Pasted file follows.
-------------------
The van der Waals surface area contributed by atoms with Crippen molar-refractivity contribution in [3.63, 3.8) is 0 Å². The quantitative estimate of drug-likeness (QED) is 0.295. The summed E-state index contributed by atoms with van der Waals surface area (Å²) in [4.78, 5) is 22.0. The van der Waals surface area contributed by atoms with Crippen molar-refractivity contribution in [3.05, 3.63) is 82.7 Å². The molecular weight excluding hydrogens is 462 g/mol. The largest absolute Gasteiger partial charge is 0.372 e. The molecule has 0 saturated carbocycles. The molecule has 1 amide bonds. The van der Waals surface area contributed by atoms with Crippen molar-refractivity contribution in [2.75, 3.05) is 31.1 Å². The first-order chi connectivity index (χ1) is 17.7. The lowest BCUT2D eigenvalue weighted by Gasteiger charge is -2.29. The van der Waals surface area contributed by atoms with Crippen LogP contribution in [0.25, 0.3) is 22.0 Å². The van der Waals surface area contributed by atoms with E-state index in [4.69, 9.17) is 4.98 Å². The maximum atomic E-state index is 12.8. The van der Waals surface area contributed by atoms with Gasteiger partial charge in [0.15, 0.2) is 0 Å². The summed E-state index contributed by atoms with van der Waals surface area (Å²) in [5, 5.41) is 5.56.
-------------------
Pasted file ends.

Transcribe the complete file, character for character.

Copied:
The van der Waals surface area contributed by atoms with Crippen molar-refractivity contribution in [3.63, 3.8) is 0 Å². The quantitative estimate of drug-likeness (QED) is 0.295. The summed E-state index contributed by atoms with van der Waals surface area (Å²) in [4.78, 5) is 22.0. The van der Waals surface area contributed by atoms with Crippen molar-refractivity contribution in [3.05, 3.63) is 82.7 Å². The molecular weight excluding hydrogens is 462 g/mol. The largest absolute Gasteiger partial charge is 0.372 e. The molecule has 0 saturated carbocycles. The molecule has 1 amide bonds. The van der Waals surface area contributed by atoms with Crippen molar-refractivity contribution in [2.75, 3.05) is 31.1 Å². The first-order chi connectivity index (χ1) is 17.7. The lowest BCUT2D eigenvalue weighted by Gasteiger charge is -2.29. The van der Waals surface area contributed by atoms with Crippen LogP contribution in [0.25, 0.3) is 22.0 Å². The van der Waals surface area contributed by atoms with E-state index in [4.69, 9.17) is 4.98 Å². The maximum atomic E-state index is 12.8. The van der Waals surface area contributed by atoms with Gasteiger partial charge in [0.15, 0.2) is 0 Å². The summed E-state index contributed by atoms with van der Waals surface area (Å²) in [5, 5.41) is 5.56.